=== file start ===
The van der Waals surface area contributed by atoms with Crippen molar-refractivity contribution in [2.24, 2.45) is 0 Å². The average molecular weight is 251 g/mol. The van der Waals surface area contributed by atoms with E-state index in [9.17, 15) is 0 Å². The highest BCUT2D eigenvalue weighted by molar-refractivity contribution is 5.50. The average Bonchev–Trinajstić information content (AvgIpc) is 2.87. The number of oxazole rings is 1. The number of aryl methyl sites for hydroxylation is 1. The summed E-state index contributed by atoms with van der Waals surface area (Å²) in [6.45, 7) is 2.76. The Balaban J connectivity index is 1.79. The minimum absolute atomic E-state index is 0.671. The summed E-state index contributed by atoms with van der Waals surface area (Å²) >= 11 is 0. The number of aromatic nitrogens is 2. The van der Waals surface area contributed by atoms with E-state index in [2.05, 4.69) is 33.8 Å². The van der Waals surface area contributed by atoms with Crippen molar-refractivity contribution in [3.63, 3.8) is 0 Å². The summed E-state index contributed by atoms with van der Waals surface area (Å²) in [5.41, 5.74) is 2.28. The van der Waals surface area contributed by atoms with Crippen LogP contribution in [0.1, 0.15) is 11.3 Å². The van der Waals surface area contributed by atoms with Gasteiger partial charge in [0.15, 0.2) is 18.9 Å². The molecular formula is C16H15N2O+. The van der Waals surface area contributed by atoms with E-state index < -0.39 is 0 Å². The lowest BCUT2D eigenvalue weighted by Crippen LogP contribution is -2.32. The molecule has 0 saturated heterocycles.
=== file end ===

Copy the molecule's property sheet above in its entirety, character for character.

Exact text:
The van der Waals surface area contributed by atoms with Crippen molar-refractivity contribution in [2.24, 2.45) is 0 Å². The average molecular weight is 251 g/mol. The van der Waals surface area contributed by atoms with E-state index in [9.17, 15) is 0 Å². The highest BCUT2D eigenvalue weighted by molar-refractivity contribution is 5.50. The average Bonchev–Trinajstić information content (AvgIpc) is 2.87. The number of oxazole rings is 1. The number of aryl methyl sites for hydroxylation is 1. The summed E-state index contributed by atoms with van der Waals surface area (Å²) in [6.45, 7) is 2.76. The Balaban J connectivity index is 1.79. The minimum absolute atomic E-state index is 0.671. The summed E-state index contributed by atoms with van der Waals surface area (Å²) >= 11 is 0. The number of aromatic nitrogens is 2. The van der Waals surface area contributed by atoms with E-state index in [2.05, 4.69) is 33.8 Å². The van der Waals surface area contributed by atoms with Crippen molar-refractivity contribution in [3.63, 3.8) is 0 Å². The summed E-state index contributed by atoms with van der Waals surface area (Å²) in [5.41, 5.74) is 2.28. The van der Waals surface area contributed by atoms with Crippen LogP contribution in [0.1, 0.15) is 11.3 Å². The van der Waals surface area contributed by atoms with Gasteiger partial charge in [0.15, 0.2) is 18.9 Å². The molecular formula is C16H15N2O+. The van der Waals surface area contributed by atoms with E-state index < -0.39 is 0 Å². The lowest BCUT2D eigenvalue weighted by Crippen LogP contribution is -2.32. The molecule has 0 saturated heterocycles.